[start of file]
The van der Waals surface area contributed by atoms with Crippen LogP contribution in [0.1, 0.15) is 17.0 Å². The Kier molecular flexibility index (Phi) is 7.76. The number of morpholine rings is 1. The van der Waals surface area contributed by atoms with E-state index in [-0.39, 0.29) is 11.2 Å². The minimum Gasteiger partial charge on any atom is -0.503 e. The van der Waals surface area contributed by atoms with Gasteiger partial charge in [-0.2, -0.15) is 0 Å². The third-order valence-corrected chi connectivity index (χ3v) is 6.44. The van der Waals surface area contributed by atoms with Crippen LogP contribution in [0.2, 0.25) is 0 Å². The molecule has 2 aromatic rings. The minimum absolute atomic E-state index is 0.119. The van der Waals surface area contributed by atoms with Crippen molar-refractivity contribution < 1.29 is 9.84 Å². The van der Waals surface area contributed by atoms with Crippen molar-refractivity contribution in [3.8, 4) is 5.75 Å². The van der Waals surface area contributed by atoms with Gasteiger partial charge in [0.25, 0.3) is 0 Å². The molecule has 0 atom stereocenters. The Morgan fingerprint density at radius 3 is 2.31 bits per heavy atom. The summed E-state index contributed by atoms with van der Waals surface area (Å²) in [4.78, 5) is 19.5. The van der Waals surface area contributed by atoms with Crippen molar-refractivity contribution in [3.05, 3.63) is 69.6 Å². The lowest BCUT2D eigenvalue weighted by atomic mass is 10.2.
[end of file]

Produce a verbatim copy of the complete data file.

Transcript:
The van der Waals surface area contributed by atoms with Crippen LogP contribution in [0.1, 0.15) is 17.0 Å². The Kier molecular flexibility index (Phi) is 7.76. The number of morpholine rings is 1. The van der Waals surface area contributed by atoms with E-state index in [-0.39, 0.29) is 11.2 Å². The minimum Gasteiger partial charge on any atom is -0.503 e. The van der Waals surface area contributed by atoms with Gasteiger partial charge in [-0.2, -0.15) is 0 Å². The third-order valence-corrected chi connectivity index (χ3v) is 6.44. The van der Waals surface area contributed by atoms with Crippen LogP contribution in [0.2, 0.25) is 0 Å². The molecule has 2 aromatic rings. The minimum absolute atomic E-state index is 0.119. The van der Waals surface area contributed by atoms with Crippen molar-refractivity contribution < 1.29 is 9.84 Å². The van der Waals surface area contributed by atoms with Crippen molar-refractivity contribution in [3.8, 4) is 5.75 Å². The van der Waals surface area contributed by atoms with Gasteiger partial charge in [0.25, 0.3) is 0 Å². The molecule has 0 atom stereocenters. The Morgan fingerprint density at radius 3 is 2.31 bits per heavy atom. The summed E-state index contributed by atoms with van der Waals surface area (Å²) in [4.78, 5) is 19.5. The van der Waals surface area contributed by atoms with Crippen molar-refractivity contribution in [3.05, 3.63) is 69.6 Å². The lowest BCUT2D eigenvalue weighted by atomic mass is 10.2.